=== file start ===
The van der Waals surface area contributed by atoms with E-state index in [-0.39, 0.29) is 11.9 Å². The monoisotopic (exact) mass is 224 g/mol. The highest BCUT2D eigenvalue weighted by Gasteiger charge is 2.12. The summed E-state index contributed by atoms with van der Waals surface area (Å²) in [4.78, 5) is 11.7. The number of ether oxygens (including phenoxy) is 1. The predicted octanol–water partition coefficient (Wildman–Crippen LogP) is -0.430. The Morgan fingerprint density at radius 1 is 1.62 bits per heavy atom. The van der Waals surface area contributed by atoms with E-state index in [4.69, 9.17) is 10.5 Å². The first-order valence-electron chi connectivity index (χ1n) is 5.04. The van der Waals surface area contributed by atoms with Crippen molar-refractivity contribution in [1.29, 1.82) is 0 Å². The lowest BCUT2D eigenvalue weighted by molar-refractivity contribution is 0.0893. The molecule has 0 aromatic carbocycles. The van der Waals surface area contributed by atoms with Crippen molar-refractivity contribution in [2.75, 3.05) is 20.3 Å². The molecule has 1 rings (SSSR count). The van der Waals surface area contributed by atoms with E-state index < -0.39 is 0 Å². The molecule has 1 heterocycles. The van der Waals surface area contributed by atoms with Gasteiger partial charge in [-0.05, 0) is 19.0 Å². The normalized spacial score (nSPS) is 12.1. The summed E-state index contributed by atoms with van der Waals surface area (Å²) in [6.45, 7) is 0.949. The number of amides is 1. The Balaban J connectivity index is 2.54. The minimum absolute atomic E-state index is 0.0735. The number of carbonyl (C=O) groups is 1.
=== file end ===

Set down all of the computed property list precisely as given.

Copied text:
The van der Waals surface area contributed by atoms with E-state index in [-0.39, 0.29) is 11.9 Å². The monoisotopic (exact) mass is 224 g/mol. The highest BCUT2D eigenvalue weighted by Gasteiger charge is 2.12. The summed E-state index contributed by atoms with van der Waals surface area (Å²) in [4.78, 5) is 11.7. The number of ether oxygens (including phenoxy) is 1. The predicted octanol–water partition coefficient (Wildman–Crippen LogP) is -0.430. The Morgan fingerprint density at radius 1 is 1.62 bits per heavy atom. The van der Waals surface area contributed by atoms with E-state index in [4.69, 9.17) is 10.5 Å². The first-order valence-electron chi connectivity index (χ1n) is 5.04. The van der Waals surface area contributed by atoms with Crippen molar-refractivity contribution in [1.29, 1.82) is 0 Å². The lowest BCUT2D eigenvalue weighted by molar-refractivity contribution is 0.0893. The molecule has 0 aromatic carbocycles. The van der Waals surface area contributed by atoms with Crippen molar-refractivity contribution in [2.75, 3.05) is 20.3 Å². The molecule has 1 rings (SSSR count). The van der Waals surface area contributed by atoms with E-state index < -0.39 is 0 Å². The molecule has 1 heterocycles. The van der Waals surface area contributed by atoms with Gasteiger partial charge in [-0.05, 0) is 19.0 Å². The normalized spacial score (nSPS) is 12.1. The summed E-state index contributed by atoms with van der Waals surface area (Å²) in [6.45, 7) is 0.949. The number of amides is 1. The Balaban J connectivity index is 2.54. The minimum absolute atomic E-state index is 0.0735. The number of carbonyl (C=O) groups is 1.